However, the rules can be too restrictive for the player to have any creativity. It can boil down to *possible* or *not possible.* How are you supposed to get around level restrictions? You can't. Even when recruiting new units (a tedious task) they will be roughly your level.
However breaking the rules does not usually mean you fail the battle. Instead all that happens is you lose the ability to raise fallen teammates, extra post-battle spoils, and your clan bonus.
The bottom line here is that half the time you'll ignore the rules exist and the other half you'll curse under your breath and go out of your way just to scrape by. At the very least the rules are now always displayed on the top screen, so players now have no excuse for not seeing it at all times.
Sound, Graphics, and Presentation
There really isn't too much to say in this department. If you are familiar with either FFT or FFTA, then consider the sound the same. Music is not quite as catchy as the previous titles, which could get you humming along (or made for epic battles in FFT), but it does the job. Sound effects are crisp and clear and sound appropriate.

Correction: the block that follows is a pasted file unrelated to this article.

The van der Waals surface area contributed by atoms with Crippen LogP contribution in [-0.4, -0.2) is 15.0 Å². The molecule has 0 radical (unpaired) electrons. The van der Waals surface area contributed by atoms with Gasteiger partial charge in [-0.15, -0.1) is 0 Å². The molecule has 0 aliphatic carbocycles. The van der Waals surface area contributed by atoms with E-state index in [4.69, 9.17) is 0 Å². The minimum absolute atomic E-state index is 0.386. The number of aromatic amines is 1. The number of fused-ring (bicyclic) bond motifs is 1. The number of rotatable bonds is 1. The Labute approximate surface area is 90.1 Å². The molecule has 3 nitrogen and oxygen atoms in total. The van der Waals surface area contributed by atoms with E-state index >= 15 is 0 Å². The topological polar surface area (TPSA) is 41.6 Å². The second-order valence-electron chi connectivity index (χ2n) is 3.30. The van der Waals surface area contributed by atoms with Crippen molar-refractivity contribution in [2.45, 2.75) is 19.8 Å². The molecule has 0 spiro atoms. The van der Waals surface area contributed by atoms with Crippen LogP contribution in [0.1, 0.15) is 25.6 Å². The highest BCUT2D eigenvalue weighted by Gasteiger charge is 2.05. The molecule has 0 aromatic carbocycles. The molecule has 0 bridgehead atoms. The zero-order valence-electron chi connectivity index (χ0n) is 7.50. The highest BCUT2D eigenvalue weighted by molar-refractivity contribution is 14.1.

Ah, a mixed bag here. On the bottom screen you have the map, while on the top screen has character info, movement order, the laws, and a blown up sprite of the target. The sprites on the bottom screen look exactly like GBA quality, but are still pretty and detailed at that size. When blown up on the top screen they look pixilated and ugly. The backdrops, terrain, and effects of techniques all are superior to the GBA. Colors are crisp and vibrant, while spells are actually eye candy.
Controls, Menus, and Pace
If you were expecting stylus controls to be fluid and easy to use, you will be shocked to find a half-assed attempt at that. Using the stylus can end up being slower than just using the D-pad and very frustrating to boot. However, using the D-pad and buttons work wonderfully and are 100% preferred. L and R switch between units fluidly and all four buttons face buttons are used effectively.